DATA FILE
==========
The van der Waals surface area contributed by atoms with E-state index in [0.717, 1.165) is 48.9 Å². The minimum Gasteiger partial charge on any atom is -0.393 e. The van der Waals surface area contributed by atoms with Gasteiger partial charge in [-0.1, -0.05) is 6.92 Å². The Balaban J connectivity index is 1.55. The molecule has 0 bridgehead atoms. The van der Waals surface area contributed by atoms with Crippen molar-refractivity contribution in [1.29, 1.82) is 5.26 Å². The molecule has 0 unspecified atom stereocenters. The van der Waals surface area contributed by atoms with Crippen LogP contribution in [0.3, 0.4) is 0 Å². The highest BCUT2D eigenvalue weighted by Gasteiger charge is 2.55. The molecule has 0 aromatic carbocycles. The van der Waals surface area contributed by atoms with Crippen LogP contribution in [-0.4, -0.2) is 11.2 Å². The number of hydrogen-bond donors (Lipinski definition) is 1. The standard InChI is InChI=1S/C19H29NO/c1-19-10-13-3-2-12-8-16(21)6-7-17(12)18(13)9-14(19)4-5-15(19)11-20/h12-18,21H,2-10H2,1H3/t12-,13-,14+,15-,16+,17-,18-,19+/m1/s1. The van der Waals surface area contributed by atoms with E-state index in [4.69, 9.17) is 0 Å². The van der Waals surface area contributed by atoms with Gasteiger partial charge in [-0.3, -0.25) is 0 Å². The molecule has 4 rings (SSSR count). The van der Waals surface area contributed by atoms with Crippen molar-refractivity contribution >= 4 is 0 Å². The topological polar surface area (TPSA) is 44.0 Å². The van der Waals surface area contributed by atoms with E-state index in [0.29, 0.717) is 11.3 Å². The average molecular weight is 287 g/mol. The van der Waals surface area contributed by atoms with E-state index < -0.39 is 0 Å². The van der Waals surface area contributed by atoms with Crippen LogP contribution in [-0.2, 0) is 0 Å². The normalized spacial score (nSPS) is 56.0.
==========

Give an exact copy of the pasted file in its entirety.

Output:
The van der Waals surface area contributed by atoms with E-state index in [0.717, 1.165) is 48.9 Å². The minimum Gasteiger partial charge on any atom is -0.393 e. The van der Waals surface area contributed by atoms with Gasteiger partial charge in [-0.1, -0.05) is 6.92 Å². The Balaban J connectivity index is 1.55. The molecule has 0 bridgehead atoms. The van der Waals surface area contributed by atoms with Crippen molar-refractivity contribution in [1.29, 1.82) is 5.26 Å². The molecule has 0 unspecified atom stereocenters. The van der Waals surface area contributed by atoms with Crippen LogP contribution in [0.3, 0.4) is 0 Å². The highest BCUT2D eigenvalue weighted by Gasteiger charge is 2.55. The molecule has 0 aromatic carbocycles. The van der Waals surface area contributed by atoms with Crippen LogP contribution in [-0.4, -0.2) is 11.2 Å². The number of hydrogen-bond donors (Lipinski definition) is 1. The standard InChI is InChI=1S/C19H29NO/c1-19-10-13-3-2-12-8-16(21)6-7-17(12)18(13)9-14(19)4-5-15(19)11-20/h12-18,21H,2-10H2,1H3/t12-,13-,14+,15-,16+,17-,18-,19+/m1/s1. The van der Waals surface area contributed by atoms with E-state index in [4.69, 9.17) is 0 Å². The van der Waals surface area contributed by atoms with Gasteiger partial charge in [-0.3, -0.25) is 0 Å². The molecule has 4 rings (SSSR count). The van der Waals surface area contributed by atoms with Crippen molar-refractivity contribution >= 4 is 0 Å². The topological polar surface area (TPSA) is 44.0 Å². The van der Waals surface area contributed by atoms with E-state index in [0.29, 0.717) is 11.3 Å². The average molecular weight is 287 g/mol. The van der Waals surface area contributed by atoms with E-state index < -0.39 is 0 Å². The van der Waals surface area contributed by atoms with Crippen LogP contribution in [-0.2, 0) is 0 Å². The normalized spacial score (nSPS) is 56.0.